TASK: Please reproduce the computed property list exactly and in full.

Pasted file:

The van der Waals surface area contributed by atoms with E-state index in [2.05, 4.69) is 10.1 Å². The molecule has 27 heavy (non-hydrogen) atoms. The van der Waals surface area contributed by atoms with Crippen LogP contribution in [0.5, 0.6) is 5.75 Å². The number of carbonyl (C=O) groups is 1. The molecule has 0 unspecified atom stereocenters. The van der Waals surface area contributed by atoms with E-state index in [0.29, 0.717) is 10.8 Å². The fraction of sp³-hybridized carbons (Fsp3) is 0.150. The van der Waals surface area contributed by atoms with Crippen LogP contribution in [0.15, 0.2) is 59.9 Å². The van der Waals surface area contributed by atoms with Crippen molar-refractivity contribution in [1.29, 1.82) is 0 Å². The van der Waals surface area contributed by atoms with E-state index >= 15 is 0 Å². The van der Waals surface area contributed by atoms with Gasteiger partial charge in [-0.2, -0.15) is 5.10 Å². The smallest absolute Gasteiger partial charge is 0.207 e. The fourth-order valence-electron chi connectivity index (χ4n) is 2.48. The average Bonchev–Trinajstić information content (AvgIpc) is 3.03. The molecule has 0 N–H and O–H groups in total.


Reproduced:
The van der Waals surface area contributed by atoms with E-state index in [2.05, 4.69) is 10.1 Å². The molecule has 27 heavy (non-hydrogen) atoms. The van der Waals surface area contributed by atoms with Crippen LogP contribution in [0.5, 0.6) is 5.75 Å². The number of carbonyl (C=O) groups is 1. The molecule has 0 unspecified atom stereocenters. The van der Waals surface area contributed by atoms with E-state index in [0.29, 0.717) is 10.8 Å². The fraction of sp³-hybridized carbons (Fsp3) is 0.150. The van der Waals surface area contributed by atoms with Crippen LogP contribution in [0.15, 0.2) is 59.9 Å². The van der Waals surface area contributed by atoms with Crippen molar-refractivity contribution in [1.29, 1.82) is 0 Å². The van der Waals surface area contributed by atoms with E-state index >= 15 is 0 Å². The van der Waals surface area contributed by atoms with Gasteiger partial charge in [-0.2, -0.15) is 5.10 Å². The smallest absolute Gasteiger partial charge is 0.207 e. The fourth-order valence-electron chi connectivity index (χ4n) is 2.48. The average Bonchev–Trinajstić information content (AvgIpc) is 3.03. The molecule has 0 N–H and O–H groups in total.